The last two weeks have been very productive. Not only did I finish a solution to drive the LEDs, I also have completed the mainboard box for the mainboard, raspberry pi and Hotbed Mosfet. I have also been fiddling with the new thermal camera, which is proving to be a very good tool.
Having LEDs in the enclosure is not very useful without a way to drive them. The controller I used last week was Arduino Nano based and borrowed from the fursuit project. I see no reason why not to use more permanent version of this Arduino Nano controller designed specifically for the enclosure.
I soldered up mountable version with two pull down buttons, two potentiometer and a switch. This also has a three pin fan header for the led strips to connect to as well as a small RC connector for power fed from the 5V distro block. To be honest I really only needed a potentiometer for dimming, a switch to completely turn them off/on, and maybe a button to cycle through preset colors. The extra potentiometer and button allow some customization later that would just need new code.
The complex code from the other controller was simplified. The complex eeprom memory function for combinations is not needed now, but I did end up replacing it with a simple eeprom function. This reads on startup and writes the mode the controller is in during each button press. This means that if the enclosure is completely powered down it will be able to return to the pattern and color it was set to when it comes back on. I expect the most common pattern to be solid with white as the color set at some less than full brightness.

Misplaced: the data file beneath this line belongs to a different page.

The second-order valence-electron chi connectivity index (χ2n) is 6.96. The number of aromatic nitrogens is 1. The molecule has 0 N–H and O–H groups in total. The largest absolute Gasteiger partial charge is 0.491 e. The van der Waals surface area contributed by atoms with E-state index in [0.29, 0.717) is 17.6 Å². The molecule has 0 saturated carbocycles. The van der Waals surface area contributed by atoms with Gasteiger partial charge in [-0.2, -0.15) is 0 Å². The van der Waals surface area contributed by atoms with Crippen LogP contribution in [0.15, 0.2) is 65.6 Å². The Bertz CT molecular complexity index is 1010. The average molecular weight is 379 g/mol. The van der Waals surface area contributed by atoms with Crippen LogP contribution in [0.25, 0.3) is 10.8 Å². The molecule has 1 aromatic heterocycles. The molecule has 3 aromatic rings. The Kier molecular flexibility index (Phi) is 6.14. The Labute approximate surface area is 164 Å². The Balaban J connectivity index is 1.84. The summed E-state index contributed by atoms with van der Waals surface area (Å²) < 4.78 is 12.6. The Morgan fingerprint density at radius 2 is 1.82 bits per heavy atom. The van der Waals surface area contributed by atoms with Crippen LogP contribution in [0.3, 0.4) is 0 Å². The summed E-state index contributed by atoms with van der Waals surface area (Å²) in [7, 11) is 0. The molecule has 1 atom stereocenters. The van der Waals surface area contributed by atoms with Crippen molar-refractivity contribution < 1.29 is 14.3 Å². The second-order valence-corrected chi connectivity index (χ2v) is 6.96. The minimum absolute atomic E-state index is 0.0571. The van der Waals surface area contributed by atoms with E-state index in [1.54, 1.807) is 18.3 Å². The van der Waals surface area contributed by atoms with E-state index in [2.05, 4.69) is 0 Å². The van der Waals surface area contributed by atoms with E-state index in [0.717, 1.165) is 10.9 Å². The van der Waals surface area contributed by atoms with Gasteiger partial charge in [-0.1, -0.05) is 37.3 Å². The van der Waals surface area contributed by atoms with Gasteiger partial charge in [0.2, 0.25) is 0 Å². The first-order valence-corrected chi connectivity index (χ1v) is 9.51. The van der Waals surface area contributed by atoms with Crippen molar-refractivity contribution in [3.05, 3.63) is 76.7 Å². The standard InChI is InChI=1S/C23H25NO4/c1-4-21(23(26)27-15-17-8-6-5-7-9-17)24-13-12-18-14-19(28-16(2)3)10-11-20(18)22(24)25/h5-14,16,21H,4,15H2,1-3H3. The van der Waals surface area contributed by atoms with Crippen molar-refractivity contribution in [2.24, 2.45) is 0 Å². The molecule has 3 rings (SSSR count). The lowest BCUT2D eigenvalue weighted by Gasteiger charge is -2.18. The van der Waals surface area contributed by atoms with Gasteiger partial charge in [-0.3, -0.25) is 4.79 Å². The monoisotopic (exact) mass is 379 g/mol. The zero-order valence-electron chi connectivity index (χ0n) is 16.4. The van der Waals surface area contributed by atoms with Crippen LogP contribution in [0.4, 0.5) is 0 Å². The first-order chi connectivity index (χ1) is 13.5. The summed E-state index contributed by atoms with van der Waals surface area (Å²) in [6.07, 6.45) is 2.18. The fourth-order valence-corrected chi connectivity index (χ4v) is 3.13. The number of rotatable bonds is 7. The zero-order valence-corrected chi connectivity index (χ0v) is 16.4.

The 5V 8A PSU I am using holds up well and only drops 2oo mV going from off to full white on all 80 LEDs. I will need to test the full current draw at some point.
Overall I am stoked about this lighting system. It looks great and the print head cannot possibly obscure the light from above from all angles its being emitted from. The aluminum foil insulation seems to compliment this with its reflective surface, but that will likely be a negative when using the thermal camera for testing. I still need to route cables into the enclosure a ensure the hood wires can get disconnected, but that's on the way.
I wanted a mainboard location that I could service without having to lay on my back under the printer frame. The mainboard cannot be too far away from the screen if I am going to use the stock display cables. The only space I could think of that would work for this is in the enclosure itself.
The more I thought about it, the more I thought it could be an opportunity to not only look cool, but provide a transition point between the interior and exterior for cables. While the enclosure is not "air-tight" by any means, having soldered ports that transfer cable runs is a great way to limit air gaps. I am using both aviator connectors as well as 1x DB25 and 2x DB9 connectors.